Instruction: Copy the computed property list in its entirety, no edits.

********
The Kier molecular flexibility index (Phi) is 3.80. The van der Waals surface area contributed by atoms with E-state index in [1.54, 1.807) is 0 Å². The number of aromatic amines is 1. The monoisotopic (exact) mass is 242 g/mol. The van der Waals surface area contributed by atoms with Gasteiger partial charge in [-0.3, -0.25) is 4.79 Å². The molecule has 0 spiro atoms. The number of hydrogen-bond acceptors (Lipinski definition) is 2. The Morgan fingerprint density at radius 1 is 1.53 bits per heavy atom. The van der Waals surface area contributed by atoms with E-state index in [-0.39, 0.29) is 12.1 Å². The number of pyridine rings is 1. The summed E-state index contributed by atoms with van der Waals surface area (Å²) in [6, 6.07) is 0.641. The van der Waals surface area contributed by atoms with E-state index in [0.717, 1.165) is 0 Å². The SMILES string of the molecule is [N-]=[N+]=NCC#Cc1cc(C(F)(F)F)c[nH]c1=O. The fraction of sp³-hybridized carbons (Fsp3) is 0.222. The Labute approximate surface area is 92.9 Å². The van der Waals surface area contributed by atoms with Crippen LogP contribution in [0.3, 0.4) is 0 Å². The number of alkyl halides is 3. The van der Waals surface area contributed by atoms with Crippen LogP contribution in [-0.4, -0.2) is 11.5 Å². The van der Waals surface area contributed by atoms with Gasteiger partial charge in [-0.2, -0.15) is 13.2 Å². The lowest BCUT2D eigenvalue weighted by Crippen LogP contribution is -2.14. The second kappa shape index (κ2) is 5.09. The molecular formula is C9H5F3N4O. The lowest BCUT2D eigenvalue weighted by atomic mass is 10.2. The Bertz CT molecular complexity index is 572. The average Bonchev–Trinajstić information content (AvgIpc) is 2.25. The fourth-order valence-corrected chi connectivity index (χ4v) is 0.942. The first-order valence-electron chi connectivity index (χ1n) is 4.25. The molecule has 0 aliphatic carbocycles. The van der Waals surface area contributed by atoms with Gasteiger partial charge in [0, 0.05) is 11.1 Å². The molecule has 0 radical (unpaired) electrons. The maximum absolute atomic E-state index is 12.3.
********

The Kier molecular flexibility index (Phi) is 3.80. The van der Waals surface area contributed by atoms with E-state index in [1.54, 1.807) is 0 Å². The number of aromatic amines is 1. The monoisotopic (exact) mass is 242 g/mol. The van der Waals surface area contributed by atoms with Gasteiger partial charge in [-0.3, -0.25) is 4.79 Å². The molecule has 0 spiro atoms. The number of hydrogen-bond acceptors (Lipinski definition) is 2. The Morgan fingerprint density at radius 1 is 1.53 bits per heavy atom. The van der Waals surface area contributed by atoms with E-state index in [-0.39, 0.29) is 12.1 Å². The number of pyridine rings is 1. The summed E-state index contributed by atoms with van der Waals surface area (Å²) in [6, 6.07) is 0.641. The van der Waals surface area contributed by atoms with E-state index in [0.717, 1.165) is 0 Å². The SMILES string of the molecule is [N-]=[N+]=NCC#Cc1cc(C(F)(F)F)c[nH]c1=O. The fraction of sp³-hybridized carbons (Fsp3) is 0.222. The Labute approximate surface area is 92.9 Å². The van der Waals surface area contributed by atoms with Crippen LogP contribution in [0.3, 0.4) is 0 Å². The number of alkyl halides is 3. The van der Waals surface area contributed by atoms with Crippen LogP contribution in [-0.4, -0.2) is 11.5 Å². The van der Waals surface area contributed by atoms with Gasteiger partial charge in [-0.2, -0.15) is 13.2 Å². The lowest BCUT2D eigenvalue weighted by Crippen LogP contribution is -2.14. The second kappa shape index (κ2) is 5.09. The molecular formula is C9H5F3N4O. The lowest BCUT2D eigenvalue weighted by atomic mass is 10.2. The Bertz CT molecular complexity index is 572. The average Bonchev–Trinajstić information content (AvgIpc) is 2.25. The fourth-order valence-corrected chi connectivity index (χ4v) is 0.942. The first-order valence-electron chi connectivity index (χ1n) is 4.25. The molecule has 0 aliphatic carbocycles. The van der Waals surface area contributed by atoms with Gasteiger partial charge in [0, 0.05) is 11.1 Å². The molecule has 0 radical (unpaired) electrons. The maximum absolute atomic E-state index is 12.3.